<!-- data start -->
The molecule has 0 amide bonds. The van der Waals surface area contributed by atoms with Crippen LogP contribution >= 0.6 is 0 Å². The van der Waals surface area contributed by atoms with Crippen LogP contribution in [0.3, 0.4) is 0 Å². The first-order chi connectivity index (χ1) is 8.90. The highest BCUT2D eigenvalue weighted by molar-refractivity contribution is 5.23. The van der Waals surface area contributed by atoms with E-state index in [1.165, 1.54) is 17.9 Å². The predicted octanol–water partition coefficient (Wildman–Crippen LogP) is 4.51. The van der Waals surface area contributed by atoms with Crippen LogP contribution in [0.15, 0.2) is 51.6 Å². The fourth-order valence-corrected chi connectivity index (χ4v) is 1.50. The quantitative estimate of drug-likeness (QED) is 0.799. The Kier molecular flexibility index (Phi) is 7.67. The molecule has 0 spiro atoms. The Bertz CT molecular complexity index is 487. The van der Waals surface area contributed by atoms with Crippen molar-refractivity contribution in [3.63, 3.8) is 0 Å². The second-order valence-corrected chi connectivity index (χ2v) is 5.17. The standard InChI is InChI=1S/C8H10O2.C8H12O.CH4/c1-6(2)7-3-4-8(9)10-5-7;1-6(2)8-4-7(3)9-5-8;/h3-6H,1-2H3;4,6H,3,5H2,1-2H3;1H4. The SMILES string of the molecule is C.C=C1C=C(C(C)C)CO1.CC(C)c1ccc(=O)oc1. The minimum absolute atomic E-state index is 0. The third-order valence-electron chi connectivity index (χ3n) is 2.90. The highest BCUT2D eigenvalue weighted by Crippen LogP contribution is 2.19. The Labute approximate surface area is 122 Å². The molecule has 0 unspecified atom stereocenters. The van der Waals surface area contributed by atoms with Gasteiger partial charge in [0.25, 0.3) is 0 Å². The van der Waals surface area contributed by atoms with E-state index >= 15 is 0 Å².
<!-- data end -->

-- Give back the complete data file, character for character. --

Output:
The molecule has 0 amide bonds. The van der Waals surface area contributed by atoms with Crippen LogP contribution >= 0.6 is 0 Å². The van der Waals surface area contributed by atoms with Crippen LogP contribution in [0.3, 0.4) is 0 Å². The first-order chi connectivity index (χ1) is 8.90. The highest BCUT2D eigenvalue weighted by molar-refractivity contribution is 5.23. The van der Waals surface area contributed by atoms with E-state index in [1.165, 1.54) is 17.9 Å². The predicted octanol–water partition coefficient (Wildman–Crippen LogP) is 4.51. The van der Waals surface area contributed by atoms with Crippen LogP contribution in [0.15, 0.2) is 51.6 Å². The fourth-order valence-corrected chi connectivity index (χ4v) is 1.50. The quantitative estimate of drug-likeness (QED) is 0.799. The Kier molecular flexibility index (Phi) is 7.67. The molecule has 0 spiro atoms. The Bertz CT molecular complexity index is 487. The van der Waals surface area contributed by atoms with Crippen molar-refractivity contribution in [3.63, 3.8) is 0 Å². The second-order valence-corrected chi connectivity index (χ2v) is 5.17. The standard InChI is InChI=1S/C8H10O2.C8H12O.CH4/c1-6(2)7-3-4-8(9)10-5-7;1-6(2)8-4-7(3)9-5-8;/h3-6H,1-2H3;4,6H,3,5H2,1-2H3;1H4. The SMILES string of the molecule is C.C=C1C=C(C(C)C)CO1.CC(C)c1ccc(=O)oc1. The minimum absolute atomic E-state index is 0. The third-order valence-electron chi connectivity index (χ3n) is 2.90. The highest BCUT2D eigenvalue weighted by Crippen LogP contribution is 2.19. The Labute approximate surface area is 122 Å². The molecule has 0 unspecified atom stereocenters. The van der Waals surface area contributed by atoms with Gasteiger partial charge in [0.25, 0.3) is 0 Å². The van der Waals surface area contributed by atoms with E-state index >= 15 is 0 Å².